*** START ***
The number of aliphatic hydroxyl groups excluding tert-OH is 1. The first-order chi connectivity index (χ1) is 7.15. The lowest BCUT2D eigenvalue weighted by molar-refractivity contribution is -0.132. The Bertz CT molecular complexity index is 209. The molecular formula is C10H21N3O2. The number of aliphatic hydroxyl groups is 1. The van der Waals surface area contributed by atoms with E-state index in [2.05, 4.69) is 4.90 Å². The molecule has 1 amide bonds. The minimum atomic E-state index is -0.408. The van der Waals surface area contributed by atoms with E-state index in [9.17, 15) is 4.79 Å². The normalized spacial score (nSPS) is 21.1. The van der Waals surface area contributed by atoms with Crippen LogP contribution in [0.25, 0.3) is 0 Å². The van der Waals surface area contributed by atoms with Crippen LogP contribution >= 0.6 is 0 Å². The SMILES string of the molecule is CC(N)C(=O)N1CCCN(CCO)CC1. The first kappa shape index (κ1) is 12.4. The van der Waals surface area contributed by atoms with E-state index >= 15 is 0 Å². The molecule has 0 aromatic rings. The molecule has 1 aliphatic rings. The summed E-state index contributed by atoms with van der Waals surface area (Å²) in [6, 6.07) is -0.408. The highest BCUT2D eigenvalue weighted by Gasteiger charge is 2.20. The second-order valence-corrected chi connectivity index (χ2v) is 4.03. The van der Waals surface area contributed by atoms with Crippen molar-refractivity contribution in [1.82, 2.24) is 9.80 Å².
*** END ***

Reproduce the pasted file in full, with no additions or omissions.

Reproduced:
The number of aliphatic hydroxyl groups excluding tert-OH is 1. The first-order chi connectivity index (χ1) is 7.15. The lowest BCUT2D eigenvalue weighted by molar-refractivity contribution is -0.132. The Bertz CT molecular complexity index is 209. The molecular formula is C10H21N3O2. The number of aliphatic hydroxyl groups is 1. The van der Waals surface area contributed by atoms with E-state index in [2.05, 4.69) is 4.90 Å². The molecule has 1 amide bonds. The minimum atomic E-state index is -0.408. The van der Waals surface area contributed by atoms with E-state index in [9.17, 15) is 4.79 Å². The normalized spacial score (nSPS) is 21.1. The van der Waals surface area contributed by atoms with Crippen LogP contribution in [0.25, 0.3) is 0 Å². The van der Waals surface area contributed by atoms with Crippen LogP contribution >= 0.6 is 0 Å². The SMILES string of the molecule is CC(N)C(=O)N1CCCN(CCO)CC1. The first kappa shape index (κ1) is 12.4. The van der Waals surface area contributed by atoms with E-state index >= 15 is 0 Å². The molecule has 0 aromatic rings. The molecule has 1 aliphatic rings. The summed E-state index contributed by atoms with van der Waals surface area (Å²) in [6, 6.07) is -0.408. The highest BCUT2D eigenvalue weighted by Gasteiger charge is 2.20. The second-order valence-corrected chi connectivity index (χ2v) is 4.03. The van der Waals surface area contributed by atoms with Crippen molar-refractivity contribution in [1.82, 2.24) is 9.80 Å².